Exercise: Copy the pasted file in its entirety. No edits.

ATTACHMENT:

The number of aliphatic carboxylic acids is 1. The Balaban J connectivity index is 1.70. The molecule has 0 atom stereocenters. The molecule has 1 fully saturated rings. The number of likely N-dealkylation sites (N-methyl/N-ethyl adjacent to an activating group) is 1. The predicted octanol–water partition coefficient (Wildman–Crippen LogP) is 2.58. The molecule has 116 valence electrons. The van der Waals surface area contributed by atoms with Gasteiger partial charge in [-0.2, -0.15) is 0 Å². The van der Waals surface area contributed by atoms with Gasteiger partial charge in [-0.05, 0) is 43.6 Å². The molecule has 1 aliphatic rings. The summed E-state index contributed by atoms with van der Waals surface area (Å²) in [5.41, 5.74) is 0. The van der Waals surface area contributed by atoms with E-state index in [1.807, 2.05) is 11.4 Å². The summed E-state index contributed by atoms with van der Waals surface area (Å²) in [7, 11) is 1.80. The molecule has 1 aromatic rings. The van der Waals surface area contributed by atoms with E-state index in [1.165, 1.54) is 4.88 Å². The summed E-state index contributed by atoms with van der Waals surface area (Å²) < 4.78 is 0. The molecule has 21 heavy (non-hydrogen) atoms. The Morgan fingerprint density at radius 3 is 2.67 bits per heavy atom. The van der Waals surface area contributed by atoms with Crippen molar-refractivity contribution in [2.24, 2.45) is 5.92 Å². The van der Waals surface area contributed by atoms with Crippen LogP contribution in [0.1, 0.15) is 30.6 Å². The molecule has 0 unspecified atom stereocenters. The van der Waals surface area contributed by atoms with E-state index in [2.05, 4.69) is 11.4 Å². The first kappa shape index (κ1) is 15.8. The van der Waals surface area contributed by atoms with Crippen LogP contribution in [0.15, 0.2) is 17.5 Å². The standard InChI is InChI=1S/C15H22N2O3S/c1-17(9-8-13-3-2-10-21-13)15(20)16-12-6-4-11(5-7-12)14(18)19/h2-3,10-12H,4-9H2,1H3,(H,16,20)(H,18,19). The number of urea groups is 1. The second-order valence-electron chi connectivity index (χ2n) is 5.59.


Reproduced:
The number of aliphatic carboxylic acids is 1. The Balaban J connectivity index is 1.70. The molecule has 0 atom stereocenters. The molecule has 1 fully saturated rings. The number of likely N-dealkylation sites (N-methyl/N-ethyl adjacent to an activating group) is 1. The predicted octanol–water partition coefficient (Wildman–Crippen LogP) is 2.58. The molecule has 116 valence electrons. The van der Waals surface area contributed by atoms with Gasteiger partial charge in [-0.2, -0.15) is 0 Å². The van der Waals surface area contributed by atoms with Gasteiger partial charge in [-0.05, 0) is 43.6 Å². The molecule has 1 aliphatic rings. The summed E-state index contributed by atoms with van der Waals surface area (Å²) in [5.41, 5.74) is 0. The van der Waals surface area contributed by atoms with E-state index in [1.807, 2.05) is 11.4 Å². The summed E-state index contributed by atoms with van der Waals surface area (Å²) in [7, 11) is 1.80. The molecule has 1 aromatic rings. The van der Waals surface area contributed by atoms with E-state index in [1.165, 1.54) is 4.88 Å². The summed E-state index contributed by atoms with van der Waals surface area (Å²) < 4.78 is 0. The molecule has 21 heavy (non-hydrogen) atoms. The Morgan fingerprint density at radius 3 is 2.67 bits per heavy atom. The van der Waals surface area contributed by atoms with Crippen molar-refractivity contribution in [2.24, 2.45) is 5.92 Å². The van der Waals surface area contributed by atoms with Crippen LogP contribution in [0.1, 0.15) is 30.6 Å². The molecule has 0 unspecified atom stereocenters. The van der Waals surface area contributed by atoms with E-state index in [2.05, 4.69) is 11.4 Å². The first kappa shape index (κ1) is 15.8. The van der Waals surface area contributed by atoms with Crippen LogP contribution in [0.15, 0.2) is 17.5 Å². The standard InChI is InChI=1S/C15H22N2O3S/c1-17(9-8-13-3-2-10-21-13)15(20)16-12-6-4-11(5-7-12)14(18)19/h2-3,10-12H,4-9H2,1H3,(H,16,20)(H,18,19). The number of urea groups is 1. The second-order valence-electron chi connectivity index (χ2n) is 5.59.